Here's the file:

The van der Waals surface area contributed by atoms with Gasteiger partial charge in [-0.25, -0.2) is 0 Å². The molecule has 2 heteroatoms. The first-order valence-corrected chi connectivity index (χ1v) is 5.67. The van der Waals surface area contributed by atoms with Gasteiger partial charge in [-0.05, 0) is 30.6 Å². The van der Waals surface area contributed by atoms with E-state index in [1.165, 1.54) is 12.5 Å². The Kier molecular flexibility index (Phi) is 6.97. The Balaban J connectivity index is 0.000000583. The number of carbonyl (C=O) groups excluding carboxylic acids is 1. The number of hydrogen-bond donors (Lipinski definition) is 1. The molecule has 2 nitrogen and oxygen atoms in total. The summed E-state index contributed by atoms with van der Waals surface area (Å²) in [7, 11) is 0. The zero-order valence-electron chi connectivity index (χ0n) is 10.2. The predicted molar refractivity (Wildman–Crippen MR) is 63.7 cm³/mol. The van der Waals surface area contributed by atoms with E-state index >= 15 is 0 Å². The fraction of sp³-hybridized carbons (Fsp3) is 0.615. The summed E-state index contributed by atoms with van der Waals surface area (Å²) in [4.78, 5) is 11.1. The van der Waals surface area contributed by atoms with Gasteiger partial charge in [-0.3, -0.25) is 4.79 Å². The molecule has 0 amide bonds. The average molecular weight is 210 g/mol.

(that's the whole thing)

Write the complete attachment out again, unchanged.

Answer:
The van der Waals surface area contributed by atoms with Gasteiger partial charge in [-0.25, -0.2) is 0 Å². The molecule has 2 heteroatoms. The first-order valence-corrected chi connectivity index (χ1v) is 5.67. The van der Waals surface area contributed by atoms with Gasteiger partial charge in [-0.05, 0) is 30.6 Å². The van der Waals surface area contributed by atoms with E-state index in [1.165, 1.54) is 12.5 Å². The Kier molecular flexibility index (Phi) is 6.97. The Balaban J connectivity index is 0.000000583. The number of carbonyl (C=O) groups excluding carboxylic acids is 1. The number of hydrogen-bond donors (Lipinski definition) is 1. The molecule has 2 nitrogen and oxygen atoms in total. The summed E-state index contributed by atoms with van der Waals surface area (Å²) in [7, 11) is 0. The zero-order valence-electron chi connectivity index (χ0n) is 10.2. The predicted molar refractivity (Wildman–Crippen MR) is 63.7 cm³/mol. The van der Waals surface area contributed by atoms with E-state index >= 15 is 0 Å². The fraction of sp³-hybridized carbons (Fsp3) is 0.615. The summed E-state index contributed by atoms with van der Waals surface area (Å²) in [4.78, 5) is 11.1. The van der Waals surface area contributed by atoms with Gasteiger partial charge in [-0.3, -0.25) is 4.79 Å². The molecule has 0 amide bonds. The average molecular weight is 210 g/mol.